By Alex Renton, journalist and author

What went so horribly wrong in so many of Scotland’s grandest private schools?

Nicky Campbell last week told a terrible story of abuse and cover-up by multiple teachers at his school, Edinburgh Academy, but that is just the tip of a vast iceberg of shame, suffering and institutional cover-up.

Campbell’s dramatic announcement on his BBC Radio 5 show and in a podcast, Different, came as a result of an investigation I did with the BBC into the “Eton of the North”, Edinburgh’s Fettes College. We interviewed a number of pupils who had allegedly been abused at its junior school during the 1970s by a man who, for legal reasons, we called Edgar.

When Campbell, who was himself beaten by a teacher as a 10-year-old boy at Edinburgh Academy, heard the podcast, he knew who was being referred to and realised he had witnessed the abuse of a classmate in a changing room.

It was the same man. He had moved from Edinburgh Academy with a positive job reference to Fettes’ junior school in 1973. Edgar worked there until 1979, with a short sabbatical for psychiatric treatment, prescribed because of violent assaults on children.

After that he returned to Fettes, supposedly cured, but an ex-pupil told our radio show how he allegedly abused again. When the complaints grew too much, Edgar was “moved on” with a glowing reference from Fettes’ then headmaster describing him as a “thoroughbred”. He went home to South Africa, where he still lives.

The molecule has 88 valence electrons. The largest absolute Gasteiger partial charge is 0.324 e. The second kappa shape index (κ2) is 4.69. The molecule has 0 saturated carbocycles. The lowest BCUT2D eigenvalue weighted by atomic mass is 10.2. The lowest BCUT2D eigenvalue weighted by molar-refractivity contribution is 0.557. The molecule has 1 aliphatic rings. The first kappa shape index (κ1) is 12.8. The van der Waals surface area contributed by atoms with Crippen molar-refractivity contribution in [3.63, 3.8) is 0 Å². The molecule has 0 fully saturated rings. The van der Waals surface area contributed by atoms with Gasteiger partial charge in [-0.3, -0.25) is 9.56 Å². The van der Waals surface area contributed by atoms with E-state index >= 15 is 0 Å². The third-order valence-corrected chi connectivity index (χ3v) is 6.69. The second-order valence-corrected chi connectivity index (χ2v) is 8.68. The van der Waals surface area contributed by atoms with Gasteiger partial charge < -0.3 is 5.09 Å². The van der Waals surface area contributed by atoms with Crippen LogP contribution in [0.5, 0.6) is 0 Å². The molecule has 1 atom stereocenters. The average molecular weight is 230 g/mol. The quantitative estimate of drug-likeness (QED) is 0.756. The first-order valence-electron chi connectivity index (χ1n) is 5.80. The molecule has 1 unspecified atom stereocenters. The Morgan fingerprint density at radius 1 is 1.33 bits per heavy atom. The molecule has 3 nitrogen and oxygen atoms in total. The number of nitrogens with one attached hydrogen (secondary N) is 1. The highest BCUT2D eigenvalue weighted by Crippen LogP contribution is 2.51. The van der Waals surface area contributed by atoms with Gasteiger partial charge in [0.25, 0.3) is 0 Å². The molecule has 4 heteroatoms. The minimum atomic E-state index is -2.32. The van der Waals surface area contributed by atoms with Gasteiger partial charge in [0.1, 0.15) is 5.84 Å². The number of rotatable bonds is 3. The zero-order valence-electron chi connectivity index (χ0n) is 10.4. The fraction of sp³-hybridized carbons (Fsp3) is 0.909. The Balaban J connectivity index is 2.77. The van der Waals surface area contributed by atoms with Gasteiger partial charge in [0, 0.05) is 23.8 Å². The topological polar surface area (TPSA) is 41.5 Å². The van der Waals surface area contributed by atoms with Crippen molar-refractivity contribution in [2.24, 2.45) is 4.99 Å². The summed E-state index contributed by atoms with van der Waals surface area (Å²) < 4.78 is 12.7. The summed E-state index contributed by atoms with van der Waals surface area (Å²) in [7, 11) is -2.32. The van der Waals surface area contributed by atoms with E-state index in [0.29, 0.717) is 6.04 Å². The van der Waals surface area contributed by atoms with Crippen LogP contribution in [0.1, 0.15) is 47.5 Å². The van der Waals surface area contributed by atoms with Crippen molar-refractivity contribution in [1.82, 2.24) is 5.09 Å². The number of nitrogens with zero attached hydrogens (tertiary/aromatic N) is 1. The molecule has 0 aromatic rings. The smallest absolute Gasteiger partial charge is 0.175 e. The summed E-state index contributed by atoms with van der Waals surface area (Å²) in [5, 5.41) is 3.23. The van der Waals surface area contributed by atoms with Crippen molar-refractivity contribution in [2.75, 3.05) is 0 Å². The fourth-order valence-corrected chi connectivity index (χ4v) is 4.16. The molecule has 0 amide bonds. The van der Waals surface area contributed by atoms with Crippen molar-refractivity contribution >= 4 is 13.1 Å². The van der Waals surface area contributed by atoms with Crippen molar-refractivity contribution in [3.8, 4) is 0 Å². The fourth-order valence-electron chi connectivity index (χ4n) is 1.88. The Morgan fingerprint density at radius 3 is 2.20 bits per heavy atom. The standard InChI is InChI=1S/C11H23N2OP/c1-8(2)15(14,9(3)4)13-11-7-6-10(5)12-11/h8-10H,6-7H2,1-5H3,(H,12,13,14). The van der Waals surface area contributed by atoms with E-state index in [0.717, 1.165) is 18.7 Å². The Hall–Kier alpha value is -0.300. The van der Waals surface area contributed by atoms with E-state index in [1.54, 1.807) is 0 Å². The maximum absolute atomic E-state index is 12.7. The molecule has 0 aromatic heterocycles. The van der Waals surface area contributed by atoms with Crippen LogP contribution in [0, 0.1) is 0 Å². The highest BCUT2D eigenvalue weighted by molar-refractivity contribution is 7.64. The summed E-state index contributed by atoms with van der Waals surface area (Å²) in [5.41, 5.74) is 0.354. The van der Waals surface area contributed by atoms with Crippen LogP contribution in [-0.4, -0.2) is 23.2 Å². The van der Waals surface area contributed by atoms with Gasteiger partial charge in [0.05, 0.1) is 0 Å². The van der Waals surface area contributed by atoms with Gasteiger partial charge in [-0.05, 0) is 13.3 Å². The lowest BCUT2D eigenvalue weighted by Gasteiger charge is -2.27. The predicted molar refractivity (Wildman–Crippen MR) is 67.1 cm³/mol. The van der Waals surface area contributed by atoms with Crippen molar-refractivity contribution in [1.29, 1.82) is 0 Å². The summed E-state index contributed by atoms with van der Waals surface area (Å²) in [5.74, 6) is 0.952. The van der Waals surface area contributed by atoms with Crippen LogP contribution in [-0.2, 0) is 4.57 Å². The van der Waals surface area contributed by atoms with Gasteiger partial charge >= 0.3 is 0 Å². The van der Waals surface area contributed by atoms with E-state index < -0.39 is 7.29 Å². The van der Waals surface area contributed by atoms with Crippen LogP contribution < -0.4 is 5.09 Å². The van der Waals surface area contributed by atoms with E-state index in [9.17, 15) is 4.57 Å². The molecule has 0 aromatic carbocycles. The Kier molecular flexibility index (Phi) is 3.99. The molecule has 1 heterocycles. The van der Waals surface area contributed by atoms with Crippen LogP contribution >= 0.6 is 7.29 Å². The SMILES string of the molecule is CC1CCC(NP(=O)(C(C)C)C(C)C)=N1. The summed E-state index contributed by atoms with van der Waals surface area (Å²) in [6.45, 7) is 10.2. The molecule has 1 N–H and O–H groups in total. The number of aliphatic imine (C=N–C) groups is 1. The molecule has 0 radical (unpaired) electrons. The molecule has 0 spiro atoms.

Initially the Fettes head had tried to get Edgar a new job at Gordonstoun. That did not happen but Gordonstoun and its junior school Aberlour House – which we also examined in the BBC series – had abuse scandals of their own dating from the 1970s.

An ex-teacher has recently been jailed but, at the time, suspected abusers were not prosecuted.

All of this – along with serious allegations about Loretto in East Lothian, Fort Augustus Abbey School, Merchiston Castle in Edinburgh, Morrison’s Academy of Crieff and other grand establishments – is now being examined by the Scottish Child Abuse Inquiry.

Fettes College recently paid out £400,000 in compensation to a man who was, allegedly, one of Edgar’s victims.

Fettes College

Police Scotland are examining a wave of new allegations about other teachers at Edinburgh Academy. Since 2018 the Procurator Fiscal has been attempting to bring Edgar back from South Africa to face criminal charges arising from the accusations of at least 16 ex-pupils of Fettes and Edinburgh Academy. Since Campbell spoke out just a few days ago, another 20 alleged victims of this one teacher have come forward and spoken of their ordeal for the first time.

So, the wheels of justice are creaking into action. But the question remains, are children safe today in residential schools? Can the schools do their primary job, ensuring that pupils are not at risk from staff? We looked at the child safeguarding policies of several schools and experts told us the documents were vague and full of loopholes – “shoulds” not “musts”.